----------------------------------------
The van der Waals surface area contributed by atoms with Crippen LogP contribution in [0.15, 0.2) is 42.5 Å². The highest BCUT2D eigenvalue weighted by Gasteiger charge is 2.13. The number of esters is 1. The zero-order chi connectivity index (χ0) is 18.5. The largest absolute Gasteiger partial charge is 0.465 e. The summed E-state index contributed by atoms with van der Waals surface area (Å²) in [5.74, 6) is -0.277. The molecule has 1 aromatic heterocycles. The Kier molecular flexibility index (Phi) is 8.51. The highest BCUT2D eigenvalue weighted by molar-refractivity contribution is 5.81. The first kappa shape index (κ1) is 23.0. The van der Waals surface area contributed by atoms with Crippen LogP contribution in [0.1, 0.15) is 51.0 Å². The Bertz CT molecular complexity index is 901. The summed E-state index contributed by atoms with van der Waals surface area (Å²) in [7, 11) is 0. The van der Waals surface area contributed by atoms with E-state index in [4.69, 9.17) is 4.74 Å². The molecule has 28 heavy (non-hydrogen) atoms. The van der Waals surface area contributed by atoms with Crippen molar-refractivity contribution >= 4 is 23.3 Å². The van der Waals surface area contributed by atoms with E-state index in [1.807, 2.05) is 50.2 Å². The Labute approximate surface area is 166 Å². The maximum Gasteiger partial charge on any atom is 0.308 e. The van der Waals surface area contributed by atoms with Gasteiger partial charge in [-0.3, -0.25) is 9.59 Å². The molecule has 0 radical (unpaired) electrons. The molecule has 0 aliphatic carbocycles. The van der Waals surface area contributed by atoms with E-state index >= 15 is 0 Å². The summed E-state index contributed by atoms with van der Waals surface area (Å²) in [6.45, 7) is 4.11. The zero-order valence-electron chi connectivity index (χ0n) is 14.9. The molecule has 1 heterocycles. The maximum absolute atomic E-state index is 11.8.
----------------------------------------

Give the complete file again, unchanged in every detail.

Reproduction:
The van der Waals surface area contributed by atoms with Crippen LogP contribution in [0.15, 0.2) is 42.5 Å². The highest BCUT2D eigenvalue weighted by Gasteiger charge is 2.13. The number of esters is 1. The zero-order chi connectivity index (χ0) is 18.5. The largest absolute Gasteiger partial charge is 0.465 e. The summed E-state index contributed by atoms with van der Waals surface area (Å²) in [5.74, 6) is -0.277. The molecule has 1 aromatic heterocycles. The Kier molecular flexibility index (Phi) is 8.51. The highest BCUT2D eigenvalue weighted by molar-refractivity contribution is 5.81. The first kappa shape index (κ1) is 23.0. The van der Waals surface area contributed by atoms with Crippen LogP contribution in [0.1, 0.15) is 51.0 Å². The Bertz CT molecular complexity index is 901. The summed E-state index contributed by atoms with van der Waals surface area (Å²) in [7, 11) is 0. The van der Waals surface area contributed by atoms with E-state index in [4.69, 9.17) is 4.74 Å². The molecule has 28 heavy (non-hydrogen) atoms. The van der Waals surface area contributed by atoms with Crippen molar-refractivity contribution >= 4 is 23.3 Å². The van der Waals surface area contributed by atoms with E-state index in [1.807, 2.05) is 50.2 Å². The Labute approximate surface area is 166 Å². The maximum Gasteiger partial charge on any atom is 0.308 e. The van der Waals surface area contributed by atoms with Gasteiger partial charge in [-0.3, -0.25) is 9.59 Å². The molecule has 0 radical (unpaired) electrons. The molecule has 0 aliphatic carbocycles. The van der Waals surface area contributed by atoms with E-state index >= 15 is 0 Å². The summed E-state index contributed by atoms with van der Waals surface area (Å²) in [6.45, 7) is 4.11. The zero-order valence-electron chi connectivity index (χ0n) is 14.9. The molecule has 1 heterocycles. The maximum absolute atomic E-state index is 11.8.